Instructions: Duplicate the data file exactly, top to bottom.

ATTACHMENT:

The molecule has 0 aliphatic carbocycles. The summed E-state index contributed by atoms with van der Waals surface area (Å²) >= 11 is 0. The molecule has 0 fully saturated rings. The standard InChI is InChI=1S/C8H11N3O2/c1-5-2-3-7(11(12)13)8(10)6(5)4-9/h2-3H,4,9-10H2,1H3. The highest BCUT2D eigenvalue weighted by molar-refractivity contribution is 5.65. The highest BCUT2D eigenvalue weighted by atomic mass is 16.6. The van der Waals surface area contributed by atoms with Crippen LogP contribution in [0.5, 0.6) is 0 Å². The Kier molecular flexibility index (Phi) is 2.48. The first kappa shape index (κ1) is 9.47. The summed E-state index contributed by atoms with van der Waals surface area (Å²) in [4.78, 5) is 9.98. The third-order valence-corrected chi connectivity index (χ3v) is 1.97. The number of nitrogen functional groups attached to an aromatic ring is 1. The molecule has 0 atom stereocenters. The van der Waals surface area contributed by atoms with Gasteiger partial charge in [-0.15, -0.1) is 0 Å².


The molecule has 0 aliphatic carbocycles. The summed E-state index contributed by atoms with van der Waals surface area (Å²) >= 11 is 0. The molecule has 0 fully saturated rings. The standard InChI is InChI=1S/C8H11N3O2/c1-5-2-3-7(11(12)13)8(10)6(5)4-9/h2-3H,4,9-10H2,1H3. The highest BCUT2D eigenvalue weighted by molar-refractivity contribution is 5.65. The highest BCUT2D eigenvalue weighted by atomic mass is 16.6. The van der Waals surface area contributed by atoms with Crippen LogP contribution in [0.5, 0.6) is 0 Å². The Kier molecular flexibility index (Phi) is 2.48. The first kappa shape index (κ1) is 9.47. The summed E-state index contributed by atoms with van der Waals surface area (Å²) in [4.78, 5) is 9.98. The third-order valence-corrected chi connectivity index (χ3v) is 1.97. The number of nitrogen functional groups attached to an aromatic ring is 1. The molecule has 0 atom stereocenters. The van der Waals surface area contributed by atoms with Gasteiger partial charge in [-0.15, -0.1) is 0 Å².